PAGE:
By Joel Warner
By Michael Roberts
By Alan Prendergast
By Michael Roberts
By Michael Roberts
By Amber Taufen
By Patricia Calhoun
By William Breathes
If you haven't been to a Denver Nuggets game this season--and there's no reason to go unless the warden's offering a choice between that and lethal injection--here's a report from the front. Let's begin at the beginning.
This year everybody on the team stands up for "The Star-Spangled Banner." Even the guys on Social Security. Even the Nuggets' star player, LaPhonso Ellis, who has missed ten of the club's first eighteen games because of knee surgery and who has missed 123 games in the last three years. LaPhonso Ellis is a tall, lean, handsome man, so he looks very nice standing there in his $900 business suit. By the time the bombs are bursting in air, though, he looks like he wants to sit down again. Da Fonz has got something called chondromalacia in that knee--a roughening of the articular cartilage--so it's not good to stand up. It's even worse to jump.
Once the anthem dies away and the opening tipoff is dispensed with, the familiar sounds of Nuggets basketball at McNichols Sports Arena crowd the air. Sneakers squeak on the hardwood. In the fifteenth row of the balcony, a man coughs. Out at the refreshment stand, a concessionaire drops ice cubes into a waxed-paper cup, startling two reporters at the press table. From the ladies' room comes the unmistakable zing of a zipper being drawn over the hip of a skirt.
"Take the shot, Dale," a fan remarks. His tone suggests he is offering old Aunt Hattie a second watercress sandwich at Saturday lunch. In the days when Denver was losing to Detroit 186-184, things were not like this. Back then, there was also the sound of the ball dropping through the net cords.
As it happens, the Nuggets are playing the Phoenix Suns tonight. This year the Suns have Robert Horry, Kevin Johnson and Danny Manning. They also have an excellent chance of leaping into the Grand Canyon--as a team, of course--rather than actually playing out the schedule the league has set for them in March and April. Upon arrival in Denver, Phoenix is 0-12, five losses short of Miami's all-time record for early-season futility. Forty minutes before the game, the Suns' brand-new coach, young Danny Ainge, is asking a group of chattery kids at courtside if anybody knows a joke. One twelve-year-old wiseguy snickers behind his hand and waggles a grubby little finger in Ainge's direction.
Late in the second quarter, the 4-9 Nuggets and the 0-12 Suns are tied up 44-all, which stirs a few of the 9,226 fans the management alleges to be in the house to sudden speculation. "Hey, Jimmy," a young woman says. "Looks like Rocky has shrunk. Whaddya think? Has he shrunk?"
Indeed, the Nuggets' irrepressible mountain-lion mascot, with his fat red clown sneakers and a golden lightning bolt shooting out of his butt, does look smaller than he did last year. But this could be perceptual: The Nuggets, who rank 28th in NBA attendance, have a lock on fourth place in the hearts of Denver's pro sports fans, so even their mascot may have diminished in our eyes. In any event, during a time-out, he badly misses all three of his high-arching, half-court free-throw attempts. Very suspicious.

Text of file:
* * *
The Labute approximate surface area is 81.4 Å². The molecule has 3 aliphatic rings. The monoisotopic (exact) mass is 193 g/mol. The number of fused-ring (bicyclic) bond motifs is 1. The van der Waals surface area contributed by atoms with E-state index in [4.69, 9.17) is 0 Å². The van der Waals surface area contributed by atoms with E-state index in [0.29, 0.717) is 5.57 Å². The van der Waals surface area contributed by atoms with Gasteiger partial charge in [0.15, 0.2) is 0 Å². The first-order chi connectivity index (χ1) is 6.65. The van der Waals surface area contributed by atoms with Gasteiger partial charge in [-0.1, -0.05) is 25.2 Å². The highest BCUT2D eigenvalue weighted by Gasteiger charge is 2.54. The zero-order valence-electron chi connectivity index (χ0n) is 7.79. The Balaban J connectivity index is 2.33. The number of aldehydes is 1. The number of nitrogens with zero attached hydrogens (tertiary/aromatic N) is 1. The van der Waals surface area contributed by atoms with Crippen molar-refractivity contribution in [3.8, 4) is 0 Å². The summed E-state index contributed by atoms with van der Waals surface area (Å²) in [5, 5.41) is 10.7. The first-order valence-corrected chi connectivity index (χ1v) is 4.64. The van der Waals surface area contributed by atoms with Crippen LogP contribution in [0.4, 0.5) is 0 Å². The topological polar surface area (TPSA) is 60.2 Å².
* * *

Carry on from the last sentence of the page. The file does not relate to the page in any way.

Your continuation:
If that is a new cat wearing Rocky's duds, he's right in step with the rest of the club. On Commissar Bernie Bickerstaff's seven-year watch, top draft choices Mark Macon, Rodney Rogers and Jalen Rose have all failed and departed; the emaciated point guard who wouldn't stand for the anthem, Mahmoud Abdul-Rauf, is in sunny Sacramento; and seven-foot center Dikembe Mutombo--a scorer at heart if not in fact--has slipped off to Atlanta without the hapless Nuggs getting a penny for him. The strangers wearing the white shirts out there tonight are an uncertain mix of aging mediocrity and youthful bewilderment mixed in with a lot of bad knees and aching backs.
Some among the mythical 9,226 can tell you this: The team's leading scorer is Dale Ellis, age 36, now winding down with his fifth NBA team.
The Nuggets--who've been to the playoffs just once in the Nineties--are also working on their sixth head coach in seven years. Doug Moe is on the radio, Paul Westhead's back in college, Dan Issel's raising thoroughbreds in Kentucky, and Gene Littles is back in his assistant's suit, where he always wanted to be. After a humiliating 105-65 loss to Portland, Bickerstaff finally fired himself last week as coach, while retaining roles as president, general manager, house philosopher and, for all anyone knows, driver of the team bus. The misery of coaching a team going nowhere now falls to Dick Motta, whom old pal Bickerstaff hired as an assistant in July.
Motta has 24 years' head-coaching experience, a world championship (Washington Bullets: 1978) and the league's most active sense of humor on his resume. He's got more wins--918--than any coach but Lenny Wilkens and Red Auerbach, and more losses--965--than all but the millennial Bill Fitch. But none of that is likely to help Motta do a job not even Danny Ainge would covet. At the grim, edge-of-doom press conference where King Bernie yielded the wheelhouse of the Titanic to Motta, the latter memorably announced: "The ox is in the mire."